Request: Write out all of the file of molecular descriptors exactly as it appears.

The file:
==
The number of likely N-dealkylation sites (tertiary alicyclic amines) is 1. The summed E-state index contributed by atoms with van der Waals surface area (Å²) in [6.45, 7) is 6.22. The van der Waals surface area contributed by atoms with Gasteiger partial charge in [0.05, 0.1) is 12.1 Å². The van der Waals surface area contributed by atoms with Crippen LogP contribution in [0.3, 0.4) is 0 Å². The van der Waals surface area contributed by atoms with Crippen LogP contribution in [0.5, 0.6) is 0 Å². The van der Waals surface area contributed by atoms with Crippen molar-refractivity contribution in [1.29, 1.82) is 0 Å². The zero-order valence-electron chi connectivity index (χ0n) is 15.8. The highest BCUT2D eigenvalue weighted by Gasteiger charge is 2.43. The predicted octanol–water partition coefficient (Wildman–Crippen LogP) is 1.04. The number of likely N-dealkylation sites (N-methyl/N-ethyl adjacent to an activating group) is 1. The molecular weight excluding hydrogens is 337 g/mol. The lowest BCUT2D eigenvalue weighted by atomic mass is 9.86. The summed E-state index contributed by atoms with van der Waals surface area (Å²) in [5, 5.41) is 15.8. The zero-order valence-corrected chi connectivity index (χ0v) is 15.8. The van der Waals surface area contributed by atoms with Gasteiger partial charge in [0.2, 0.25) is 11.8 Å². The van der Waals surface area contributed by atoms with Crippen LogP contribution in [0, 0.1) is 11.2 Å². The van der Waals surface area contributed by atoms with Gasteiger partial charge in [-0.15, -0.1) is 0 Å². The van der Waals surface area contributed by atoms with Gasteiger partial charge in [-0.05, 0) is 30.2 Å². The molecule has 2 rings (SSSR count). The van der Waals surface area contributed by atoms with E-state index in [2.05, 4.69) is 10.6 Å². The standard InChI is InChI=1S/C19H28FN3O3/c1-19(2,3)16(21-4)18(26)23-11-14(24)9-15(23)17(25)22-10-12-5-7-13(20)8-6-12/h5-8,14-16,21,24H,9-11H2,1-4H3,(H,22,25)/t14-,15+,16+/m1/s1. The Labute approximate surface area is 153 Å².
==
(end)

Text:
The number of likely N-dealkylation sites (tertiary alicyclic amines) is 1. The summed E-state index contributed by atoms with van der Waals surface area (Å²) in [6.45, 7) is 6.22. The van der Waals surface area contributed by atoms with Gasteiger partial charge in [0.05, 0.1) is 12.1 Å². The van der Waals surface area contributed by atoms with Crippen LogP contribution in [0.3, 0.4) is 0 Å². The van der Waals surface area contributed by atoms with Crippen LogP contribution in [0.5, 0.6) is 0 Å². The van der Waals surface area contributed by atoms with Crippen molar-refractivity contribution in [1.29, 1.82) is 0 Å². The zero-order valence-electron chi connectivity index (χ0n) is 15.8. The highest BCUT2D eigenvalue weighted by Gasteiger charge is 2.43. The predicted octanol–water partition coefficient (Wildman–Crippen LogP) is 1.04. The number of likely N-dealkylation sites (N-methyl/N-ethyl adjacent to an activating group) is 1. The molecular weight excluding hydrogens is 337 g/mol. The lowest BCUT2D eigenvalue weighted by atomic mass is 9.86. The summed E-state index contributed by atoms with van der Waals surface area (Å²) in [5, 5.41) is 15.8. The zero-order valence-corrected chi connectivity index (χ0v) is 15.8. The van der Waals surface area contributed by atoms with Gasteiger partial charge in [0.2, 0.25) is 11.8 Å². The van der Waals surface area contributed by atoms with Crippen LogP contribution in [0, 0.1) is 11.2 Å². The van der Waals surface area contributed by atoms with Gasteiger partial charge in [-0.15, -0.1) is 0 Å². The van der Waals surface area contributed by atoms with Gasteiger partial charge in [-0.05, 0) is 30.2 Å². The molecule has 2 rings (SSSR count). The van der Waals surface area contributed by atoms with E-state index in [2.05, 4.69) is 10.6 Å². The standard InChI is InChI=1S/C19H28FN3O3/c1-19(2,3)16(21-4)18(26)23-11-14(24)9-15(23)17(25)22-10-12-5-7-13(20)8-6-12/h5-8,14-16,21,24H,9-11H2,1-4H3,(H,22,25)/t14-,15+,16+/m1/s1. The Labute approximate surface area is 153 Å².